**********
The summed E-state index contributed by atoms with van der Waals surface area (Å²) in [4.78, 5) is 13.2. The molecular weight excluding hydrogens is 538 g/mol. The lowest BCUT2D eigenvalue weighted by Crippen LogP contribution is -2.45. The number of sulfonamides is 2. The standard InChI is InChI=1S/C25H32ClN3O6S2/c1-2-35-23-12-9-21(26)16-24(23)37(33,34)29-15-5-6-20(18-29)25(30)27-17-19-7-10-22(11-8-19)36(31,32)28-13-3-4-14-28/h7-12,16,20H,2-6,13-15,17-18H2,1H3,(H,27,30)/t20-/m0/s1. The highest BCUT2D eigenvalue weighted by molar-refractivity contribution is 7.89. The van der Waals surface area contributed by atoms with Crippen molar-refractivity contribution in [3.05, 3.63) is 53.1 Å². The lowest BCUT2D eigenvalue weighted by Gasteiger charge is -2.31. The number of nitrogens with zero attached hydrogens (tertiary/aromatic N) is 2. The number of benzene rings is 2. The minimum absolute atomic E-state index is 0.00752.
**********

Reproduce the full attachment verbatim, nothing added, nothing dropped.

The summed E-state index contributed by atoms with van der Waals surface area (Å²) in [4.78, 5) is 13.2. The molecular weight excluding hydrogens is 538 g/mol. The lowest BCUT2D eigenvalue weighted by Crippen LogP contribution is -2.45. The number of sulfonamides is 2. The standard InChI is InChI=1S/C25H32ClN3O6S2/c1-2-35-23-12-9-21(26)16-24(23)37(33,34)29-15-5-6-20(18-29)25(30)27-17-19-7-10-22(11-8-19)36(31,32)28-13-3-4-14-28/h7-12,16,20H,2-6,13-15,17-18H2,1H3,(H,27,30)/t20-/m0/s1. The highest BCUT2D eigenvalue weighted by molar-refractivity contribution is 7.89. The van der Waals surface area contributed by atoms with Crippen molar-refractivity contribution in [3.05, 3.63) is 53.1 Å². The lowest BCUT2D eigenvalue weighted by Gasteiger charge is -2.31. The number of nitrogens with zero attached hydrogens (tertiary/aromatic N) is 2. The number of benzene rings is 2. The minimum absolute atomic E-state index is 0.00752.